Messiah Lutheran Church 6201 W Patterson Av
Chicago IL 60634
773-725-8903
   

July 2015

HOW TO HANDLE CULTURE SHOCK

If you've ever lived in a foreign country, you probably experienced a bit of culture shock, as you had to eat different foods, deal with different customs and ways, communicate in a different language, and adjust to people who have a different set of values and an unfamiliar sense of humor.

As a result you may have found yourself often being misunderstood, having people point and stare at you, being laughed at, etc.- and never feeling like you're really "at home".

1st Peter 2:11 reminds us that as citizens of heaven, we are to live as foreigners and exiles in this world. Ah, but the advantages of being a citizen of heaven far outweigh any temporary disadvantages from not being a citizen of this sinful world.

For not only do you have the assurance of being forgiven of all your sins through Christ's shed blood on the cross and therefore being at perfect peace with the One who is in charge of every thing - along with the comfort of answered prayer, the power of the Holly Spirit, and all the promises of God's Word to claim as yours, Yes and Amen in Jesus Christ ---.

In the end, you have the indescribable riches of heaven waiting for you. For this life is oh, so short compared to eternity. And so 1 Corinthians 15: 19 says, "If only in this life we have hope in Christ, we are of all people most to be pitied".

However, the devil, the world and our own sinful flesh would have you forget where your true citizen ship lies. They would have you conform to the sinful patterns of this world -- and lose your distinctness as a citizen of heaven, and to lose your saltiness, and ultimately, if it were possible, to forsake your citizenship of heaven altogether by exchanging your birth right as an heir of heaven and eternal life for the "mess" of this world.

And, so Jesus warns us that we are not to be so overly concerned with what others think of us. If this world treats us well, great! But, if this world treats us like the devil and even threatens our lives. So, what? For ultimately, we are not to fear those who kill the body but cannot kill the soul. Rather we are to fear him who can destroy both soul and body in hell.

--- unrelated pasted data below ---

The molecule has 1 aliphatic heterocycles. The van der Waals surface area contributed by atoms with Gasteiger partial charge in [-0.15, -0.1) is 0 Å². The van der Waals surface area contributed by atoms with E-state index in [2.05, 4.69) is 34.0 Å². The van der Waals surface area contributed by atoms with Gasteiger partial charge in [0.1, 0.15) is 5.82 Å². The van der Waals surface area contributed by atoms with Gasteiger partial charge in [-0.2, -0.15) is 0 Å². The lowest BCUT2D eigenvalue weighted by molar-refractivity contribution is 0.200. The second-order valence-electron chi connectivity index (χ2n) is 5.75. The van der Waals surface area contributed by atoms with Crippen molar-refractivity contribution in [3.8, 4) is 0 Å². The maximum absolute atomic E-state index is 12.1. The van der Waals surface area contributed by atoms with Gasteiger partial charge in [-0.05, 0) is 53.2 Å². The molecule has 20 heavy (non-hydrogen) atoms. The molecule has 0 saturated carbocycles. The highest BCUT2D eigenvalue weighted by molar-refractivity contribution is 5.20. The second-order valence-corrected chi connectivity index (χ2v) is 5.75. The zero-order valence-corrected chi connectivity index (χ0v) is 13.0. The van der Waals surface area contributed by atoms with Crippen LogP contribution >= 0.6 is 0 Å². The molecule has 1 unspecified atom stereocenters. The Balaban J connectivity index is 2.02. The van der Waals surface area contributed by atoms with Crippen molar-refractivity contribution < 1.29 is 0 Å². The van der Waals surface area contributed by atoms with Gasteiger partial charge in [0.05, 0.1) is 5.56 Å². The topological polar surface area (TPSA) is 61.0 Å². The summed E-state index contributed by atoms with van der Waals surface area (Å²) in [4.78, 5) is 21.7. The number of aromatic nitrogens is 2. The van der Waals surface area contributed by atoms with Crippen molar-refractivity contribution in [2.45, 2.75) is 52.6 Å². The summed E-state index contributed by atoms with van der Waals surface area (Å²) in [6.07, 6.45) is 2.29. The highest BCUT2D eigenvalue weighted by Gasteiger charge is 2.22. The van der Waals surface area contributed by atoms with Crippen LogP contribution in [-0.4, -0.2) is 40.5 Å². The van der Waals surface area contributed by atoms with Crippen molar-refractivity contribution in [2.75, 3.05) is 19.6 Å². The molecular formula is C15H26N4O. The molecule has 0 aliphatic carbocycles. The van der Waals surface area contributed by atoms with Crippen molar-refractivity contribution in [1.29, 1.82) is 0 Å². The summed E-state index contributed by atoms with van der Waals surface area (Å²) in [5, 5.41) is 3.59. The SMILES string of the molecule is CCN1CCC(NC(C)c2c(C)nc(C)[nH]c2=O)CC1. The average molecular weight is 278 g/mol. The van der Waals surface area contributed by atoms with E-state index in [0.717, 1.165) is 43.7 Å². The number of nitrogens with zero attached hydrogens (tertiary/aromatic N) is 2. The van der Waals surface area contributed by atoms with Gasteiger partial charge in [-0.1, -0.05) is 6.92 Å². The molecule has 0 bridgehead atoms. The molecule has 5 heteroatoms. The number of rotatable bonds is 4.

For, "What good will it do to win the whole world, and lose your soul? Or what would you give to buy back your soul?" (Matthew 16:26)

While it is true that God does have a wonderful plan for your life, it doesn't necessarily mean that you will always be liked or that that being a Christian means that you'll live a life free from suffering. For if people hated Jesus it shouldn't surprise you that people will hate this same Jesus living inside of you! But when you keep in mind that God's wonderful plan for your life includes an afterlife of an eternity in heaven, than any earthly discomfort pales in comparison.

And even though you've never been there, yet - it shouldn't surprise you to find yourself feeling a little home-sick for your heavenly home, finding yourself more and more disgusted by the sinful ways of this world, and taking more and more delight in the ways of God.

Rejoicing when it's time to attend the Divine Worship service and singing praises to God, along with hearing His Words of life proclaimed through which you are reminding you of your eternal home -- looking forward to gathering at the altar to partake of Holy Communion along with angels, and archangels and all the company of heaven -- enjoying the company of fellow citizens of heaven such as the ones gathered at Messiah, as you share a common bond in being fellow strangers trying to make it in this foreign land of earth -- and counting down the days until at last you finally arrive to your heavenly home.

Like Lot in Sodom, you can find yourself vexed with all the sin that surrounds you­as you find yourself less and less at home in this world and more and more at home in heaven - but, Jesus reminds you that in the midst of all your earthly vexations and sufferings, to look up for your redemption draws nigh!

And to keep in mind, like the suffering Saints described in Hebrews 11, that this world is not worthy of you! After all, Heaven is your home! The best is yet to come!

And so when Jesus says in the first part of Revelation 22:20, Surely, I come quickly - We eagerly respond by saying the last part of that same verse -- "Amen. Even so, come, Lord Jesus!"

As we join in singing the words from the Hymn, "I'm but a Stranger Here" (LSB #748):

I'm but a stranger here, Heaven is my home;
Earth is a desert drear, Heaven is my home.
Danger and sorrow stand round me on every hand;
Heaven is my fatherland, Heaven is my home.
 
What though the tempest rage, Heaven is my home;
Short is my pilgrimage, Heaven is my home;

And times wild wintry blast soon shall be over past;
I shall reach home at last, Heaven is my home.

Therefore I murmur not, Heaven is my home;
Whatever my earthly lot, Heaven is my home;

And I shall surely stand there at my Lord's right hand;
Heaven is my fatherland, Heaven is my home.

The grace of our Lord Jesus Christ be with you always!

From a Fellow Citizen of Heaven,
Pastor Wendt

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